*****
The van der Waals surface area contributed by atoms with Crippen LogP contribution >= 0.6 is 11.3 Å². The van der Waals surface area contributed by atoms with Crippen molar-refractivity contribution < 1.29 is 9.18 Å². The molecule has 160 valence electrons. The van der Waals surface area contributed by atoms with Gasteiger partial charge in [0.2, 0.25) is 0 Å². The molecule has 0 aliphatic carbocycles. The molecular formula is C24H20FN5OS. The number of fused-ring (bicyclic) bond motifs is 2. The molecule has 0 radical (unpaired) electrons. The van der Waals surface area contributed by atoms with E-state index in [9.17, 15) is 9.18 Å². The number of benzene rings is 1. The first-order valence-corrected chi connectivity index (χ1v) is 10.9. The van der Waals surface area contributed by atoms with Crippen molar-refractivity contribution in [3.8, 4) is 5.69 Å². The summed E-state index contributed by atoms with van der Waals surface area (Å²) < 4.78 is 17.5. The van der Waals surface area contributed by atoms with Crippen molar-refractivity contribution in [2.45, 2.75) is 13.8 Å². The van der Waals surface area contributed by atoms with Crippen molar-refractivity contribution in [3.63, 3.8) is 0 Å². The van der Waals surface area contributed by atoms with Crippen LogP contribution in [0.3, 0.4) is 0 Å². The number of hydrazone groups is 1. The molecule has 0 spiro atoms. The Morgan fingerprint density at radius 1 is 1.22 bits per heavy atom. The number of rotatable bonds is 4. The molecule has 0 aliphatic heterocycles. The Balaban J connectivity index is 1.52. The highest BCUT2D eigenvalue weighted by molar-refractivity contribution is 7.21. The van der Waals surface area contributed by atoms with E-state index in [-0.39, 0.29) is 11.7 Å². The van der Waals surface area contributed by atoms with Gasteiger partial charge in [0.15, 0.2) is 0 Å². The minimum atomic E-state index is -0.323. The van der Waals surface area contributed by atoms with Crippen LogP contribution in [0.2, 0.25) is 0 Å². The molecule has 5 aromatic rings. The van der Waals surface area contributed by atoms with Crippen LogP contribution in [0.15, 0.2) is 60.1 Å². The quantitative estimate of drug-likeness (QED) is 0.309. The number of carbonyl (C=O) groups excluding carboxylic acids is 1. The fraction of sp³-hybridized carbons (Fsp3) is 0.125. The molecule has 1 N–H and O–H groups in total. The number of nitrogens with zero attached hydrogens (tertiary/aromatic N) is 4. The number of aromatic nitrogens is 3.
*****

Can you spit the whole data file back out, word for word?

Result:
The van der Waals surface area contributed by atoms with Crippen LogP contribution >= 0.6 is 11.3 Å². The van der Waals surface area contributed by atoms with Crippen molar-refractivity contribution < 1.29 is 9.18 Å². The molecule has 160 valence electrons. The van der Waals surface area contributed by atoms with Gasteiger partial charge in [0.2, 0.25) is 0 Å². The molecule has 0 aliphatic carbocycles. The molecular formula is C24H20FN5OS. The number of fused-ring (bicyclic) bond motifs is 2. The molecule has 0 radical (unpaired) electrons. The van der Waals surface area contributed by atoms with E-state index in [9.17, 15) is 9.18 Å². The number of benzene rings is 1. The first-order valence-corrected chi connectivity index (χ1v) is 10.9. The van der Waals surface area contributed by atoms with Crippen molar-refractivity contribution in [3.8, 4) is 5.69 Å². The summed E-state index contributed by atoms with van der Waals surface area (Å²) < 4.78 is 17.5. The van der Waals surface area contributed by atoms with Crippen molar-refractivity contribution in [2.45, 2.75) is 13.8 Å². The van der Waals surface area contributed by atoms with Crippen molar-refractivity contribution in [3.63, 3.8) is 0 Å². The van der Waals surface area contributed by atoms with Crippen LogP contribution in [0.3, 0.4) is 0 Å². The number of hydrazone groups is 1. The molecule has 0 spiro atoms. The Morgan fingerprint density at radius 1 is 1.22 bits per heavy atom. The number of rotatable bonds is 4. The molecule has 0 aliphatic heterocycles. The Balaban J connectivity index is 1.52. The highest BCUT2D eigenvalue weighted by molar-refractivity contribution is 7.21. The van der Waals surface area contributed by atoms with E-state index in [-0.39, 0.29) is 11.7 Å². The van der Waals surface area contributed by atoms with Gasteiger partial charge in [0.15, 0.2) is 0 Å². The minimum atomic E-state index is -0.323. The van der Waals surface area contributed by atoms with Crippen LogP contribution in [0.2, 0.25) is 0 Å². The molecule has 5 aromatic rings. The van der Waals surface area contributed by atoms with Crippen LogP contribution in [0.15, 0.2) is 60.1 Å². The quantitative estimate of drug-likeness (QED) is 0.309. The number of carbonyl (C=O) groups excluding carboxylic acids is 1. The fraction of sp³-hybridized carbons (Fsp3) is 0.125. The molecule has 1 N–H and O–H groups in total. The number of nitrogens with zero attached hydrogens (tertiary/aromatic N) is 4. The number of aromatic nitrogens is 3.